Guest Post: Bacon Dinner Club

Everyone enjoys a little stalking, right? So when I saw on Facebook that my NYC-based friend Kyra (of the dating blog Gotard City) had posted pictures of a Bacon Dinner Club, I immediately demanded the story. So here goes the first ever Stalking Sarah guest post! Thanks, Kyra!

A little over a year ago, my friends and I decided to start a Dinner Club based on our mutual love of the Food Network, cooking, and most importantly, eating. We choose a new theme or key ingredient (basil, citrus, the color white, tapas,  desserts, etc) and we get together once a month to cook and eat together. It’s usually an all-day affair.

Dinner Club’s important to me for a number of reasons: It’s an opportunity to make socially acceptable bad decisions in the form of food. I like to eat. I love to eat. Tasting delicious food is one of the best pleasures in life. It’s fun to see all my friends together. We get to play board games and catch up. I get to play hostess and show off all my materialistic crap that I’ve acquired from Crate & Barrel. And, I get to learn more about cooking and try new foods.

A few years ago, I started dating someone named Movies. After a while, he got to be a part of Dinner Club, too. None of my friends were particularly amazed by him, but none of them really disliked him either. And at the end of the day, though, I’m the Kim Jong Il of Dinner Club, so if I wanted my boyfriend there, he was gonna be included.

Unfortunately, Movies’ picky eating habits had never been squashed by his parents, so he often violated the “try new foods” mandate of dinner club. On numerous occasions, he’d make a passing comment about not wanting to try someone’s dish. Whenever we circulated the tentative menu before the actual Dinner Club date, Movies would send a note reminding us that he didn’t like certain foods.

The biggest point of contention among us Dinner Clubbers was bacon. Continue reading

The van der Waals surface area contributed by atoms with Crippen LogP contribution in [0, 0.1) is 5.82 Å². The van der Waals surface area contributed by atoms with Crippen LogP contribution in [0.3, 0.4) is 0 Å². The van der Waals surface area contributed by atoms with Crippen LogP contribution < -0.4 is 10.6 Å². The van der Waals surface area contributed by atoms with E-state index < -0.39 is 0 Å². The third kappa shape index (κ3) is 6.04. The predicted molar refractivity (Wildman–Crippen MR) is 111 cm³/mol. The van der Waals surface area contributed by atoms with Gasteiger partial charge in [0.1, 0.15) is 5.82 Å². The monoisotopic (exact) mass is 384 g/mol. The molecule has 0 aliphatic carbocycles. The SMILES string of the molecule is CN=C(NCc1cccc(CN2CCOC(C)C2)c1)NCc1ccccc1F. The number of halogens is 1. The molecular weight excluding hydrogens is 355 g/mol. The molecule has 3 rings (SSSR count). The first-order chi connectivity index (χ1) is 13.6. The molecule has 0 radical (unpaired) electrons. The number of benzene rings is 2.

Winter Salad Fantasy

Now that I’m a working woman again (more on the end of grad school soon), I get to partake in the grand tradition of commuting. I don’t mind it, really. In the morning I can read the Metro and do the crossword, allowing me to both stay informed and mentally agile. In the evening I do the sudoku and fantasize about what I’m making for dinner.

Today, there was no question about it. I was craving what I’ll call my winter salad fantasy— it’s a salad of mixed greens, blue cheese, almonds, and dried cranberries. The tangy blue cheese, sweet cranberries, crunchy almonds and fresh greens become irresistible to me when tossed in a light garlic salad dressing. I paired it with a baked acorn squash and some chicken. Delish.

Winter Salad Fantasy (makes 2 big salads or 4 side salads)


  • store-bought “fresh herb and greens” salad mix (if you’re not into pre-washed salad mixes, I recommend arugula or baby spinach)
  • dried cranberries, approximately 1/2 cup
  • almonds (crushed, sliced, or whole), approximately 1/2 cup
  • blue cheese (about 2 oz, or 1/3 cup crumbled)
  • olive oil
  • lemon juice
  • one or two cloves garlic
  • salt & pepper

Toss salad, cranberries, almonds, and blue cheese together. (Add more of any ingredients if you don’t like the distributive quantities I suggest! In a separate dish, mix about three or four tablespoons olive oil with about one tablespoon lemon juice. Mix in one (or two, if you want) crushed garlic cloves, add salt & pepper to taste. Adjust other ingredients as necessary until the dressing tastes good to you. Drizzle over salad and toss. YUM.

More Recipes From the Broke Yet Creative Graduate Student

Summer Tuna Salad

Open and drain one can of tuna (solid white albacore, dolphin-safe, in water).

Smush in:

  • about a tablespoon of mayo (or more to taste)
  • a teaspoon of lemon juice (fake from a bottle is fine, rice vinegar would probably also be ok)
  • a tablespoon of olive oil (canola oil or veg oil will not do; this is what gives this a grown-up taste
  • salt & pepper


  • small handful (2-3 tablespoons) of nuts (I suggest almonds, walnuts, or pecans)
  • small handful (1-2 tablespoon) of dried fruit (I suggest craisins or raisins, but also try dried apricots).

Stir to insure equal distribution. Enjoy!

Although the nuts and berries tend to be a bit pricy, they last a while (and are even more cost effective if you buy them in bulk). The whole thing has a nice protein punch, but with a yummy sweetness from the craisins.

Also: crasins + almonds make a great mid-afternoon snack that satisfies the hunger urge while letting you nosh during long lectures. For an extra treat, splurge and mix in a pack of M&Ms from the vending machine.